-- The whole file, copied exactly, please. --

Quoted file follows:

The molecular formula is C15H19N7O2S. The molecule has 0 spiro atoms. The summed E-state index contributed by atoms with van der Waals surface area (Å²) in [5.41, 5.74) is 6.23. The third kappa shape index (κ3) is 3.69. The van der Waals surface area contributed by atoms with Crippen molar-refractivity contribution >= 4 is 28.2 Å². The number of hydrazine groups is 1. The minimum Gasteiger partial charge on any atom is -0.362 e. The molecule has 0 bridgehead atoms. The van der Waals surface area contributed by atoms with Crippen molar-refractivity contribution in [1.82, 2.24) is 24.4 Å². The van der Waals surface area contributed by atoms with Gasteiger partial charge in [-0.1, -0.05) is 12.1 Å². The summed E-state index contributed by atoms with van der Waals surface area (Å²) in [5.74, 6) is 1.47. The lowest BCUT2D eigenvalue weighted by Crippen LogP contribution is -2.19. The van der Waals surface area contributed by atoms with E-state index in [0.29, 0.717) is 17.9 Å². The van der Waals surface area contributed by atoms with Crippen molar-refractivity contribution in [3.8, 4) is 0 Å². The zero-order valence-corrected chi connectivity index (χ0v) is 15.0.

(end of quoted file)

The molecular formula is C15H19N7O2S. The molecule has 0 spiro atoms. The summed E-state index contributed by atoms with van der Waals surface area (Å²) in [5.41, 5.74) is 6.23. The third kappa shape index (κ3) is 3.69. The van der Waals surface area contributed by atoms with Crippen molar-refractivity contribution >= 4 is 28.2 Å². The number of hydrazine groups is 1. The minimum Gasteiger partial charge on any atom is -0.362 e. The molecule has 0 bridgehead atoms. The van der Waals surface area contributed by atoms with Crippen molar-refractivity contribution in [1.82, 2.24) is 24.4 Å². The van der Waals surface area contributed by atoms with Gasteiger partial charge in [-0.1, -0.05) is 12.1 Å². The summed E-state index contributed by atoms with van der Waals surface area (Å²) in [5.74, 6) is 1.47. The lowest BCUT2D eigenvalue weighted by Crippen LogP contribution is -2.19. The van der Waals surface area contributed by atoms with E-state index in [0.29, 0.717) is 17.9 Å². The van der Waals surface area contributed by atoms with Crippen molar-refractivity contribution in [3.8, 4) is 0 Å². The zero-order valence-corrected chi connectivity index (χ0v) is 15.0.